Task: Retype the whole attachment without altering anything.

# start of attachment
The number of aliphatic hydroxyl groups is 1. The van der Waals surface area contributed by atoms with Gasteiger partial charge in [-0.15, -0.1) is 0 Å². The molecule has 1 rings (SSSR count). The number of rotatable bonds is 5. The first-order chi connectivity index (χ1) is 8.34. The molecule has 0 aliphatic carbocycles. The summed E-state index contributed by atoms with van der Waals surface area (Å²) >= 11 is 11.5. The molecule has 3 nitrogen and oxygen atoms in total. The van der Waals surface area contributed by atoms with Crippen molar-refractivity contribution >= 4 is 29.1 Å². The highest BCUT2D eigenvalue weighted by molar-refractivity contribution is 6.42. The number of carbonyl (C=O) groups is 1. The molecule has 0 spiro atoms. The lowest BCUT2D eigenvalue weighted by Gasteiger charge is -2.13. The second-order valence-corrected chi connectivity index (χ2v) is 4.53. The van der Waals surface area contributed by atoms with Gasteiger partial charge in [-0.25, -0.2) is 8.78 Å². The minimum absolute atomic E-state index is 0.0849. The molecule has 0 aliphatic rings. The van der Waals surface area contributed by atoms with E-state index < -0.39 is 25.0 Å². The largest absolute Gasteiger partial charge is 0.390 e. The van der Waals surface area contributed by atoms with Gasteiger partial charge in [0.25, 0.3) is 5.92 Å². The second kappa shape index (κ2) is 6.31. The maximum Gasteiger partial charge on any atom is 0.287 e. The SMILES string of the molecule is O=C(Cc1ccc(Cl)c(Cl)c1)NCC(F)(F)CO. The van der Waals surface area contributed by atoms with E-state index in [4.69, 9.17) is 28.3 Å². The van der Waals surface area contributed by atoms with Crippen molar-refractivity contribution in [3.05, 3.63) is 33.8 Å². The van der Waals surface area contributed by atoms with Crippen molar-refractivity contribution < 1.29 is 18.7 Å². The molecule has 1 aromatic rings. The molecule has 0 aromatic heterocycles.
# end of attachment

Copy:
The number of aliphatic hydroxyl groups is 1. The van der Waals surface area contributed by atoms with Gasteiger partial charge in [-0.15, -0.1) is 0 Å². The molecule has 1 rings (SSSR count). The number of rotatable bonds is 5. The first-order chi connectivity index (χ1) is 8.34. The molecule has 0 aliphatic carbocycles. The summed E-state index contributed by atoms with van der Waals surface area (Å²) >= 11 is 11.5. The molecule has 3 nitrogen and oxygen atoms in total. The van der Waals surface area contributed by atoms with Crippen molar-refractivity contribution >= 4 is 29.1 Å². The highest BCUT2D eigenvalue weighted by molar-refractivity contribution is 6.42. The number of carbonyl (C=O) groups is 1. The molecule has 0 spiro atoms. The lowest BCUT2D eigenvalue weighted by Gasteiger charge is -2.13. The second-order valence-corrected chi connectivity index (χ2v) is 4.53. The van der Waals surface area contributed by atoms with Gasteiger partial charge in [-0.25, -0.2) is 8.78 Å². The minimum absolute atomic E-state index is 0.0849. The molecule has 0 aliphatic rings. The van der Waals surface area contributed by atoms with E-state index < -0.39 is 25.0 Å². The largest absolute Gasteiger partial charge is 0.390 e. The van der Waals surface area contributed by atoms with Gasteiger partial charge in [0.25, 0.3) is 5.92 Å². The second kappa shape index (κ2) is 6.31. The maximum Gasteiger partial charge on any atom is 0.287 e. The SMILES string of the molecule is O=C(Cc1ccc(Cl)c(Cl)c1)NCC(F)(F)CO. The van der Waals surface area contributed by atoms with E-state index in [4.69, 9.17) is 28.3 Å². The van der Waals surface area contributed by atoms with Crippen molar-refractivity contribution in [3.05, 3.63) is 33.8 Å². The van der Waals surface area contributed by atoms with Crippen molar-refractivity contribution < 1.29 is 18.7 Å². The molecule has 1 aromatic rings. The molecule has 0 aromatic heterocycles.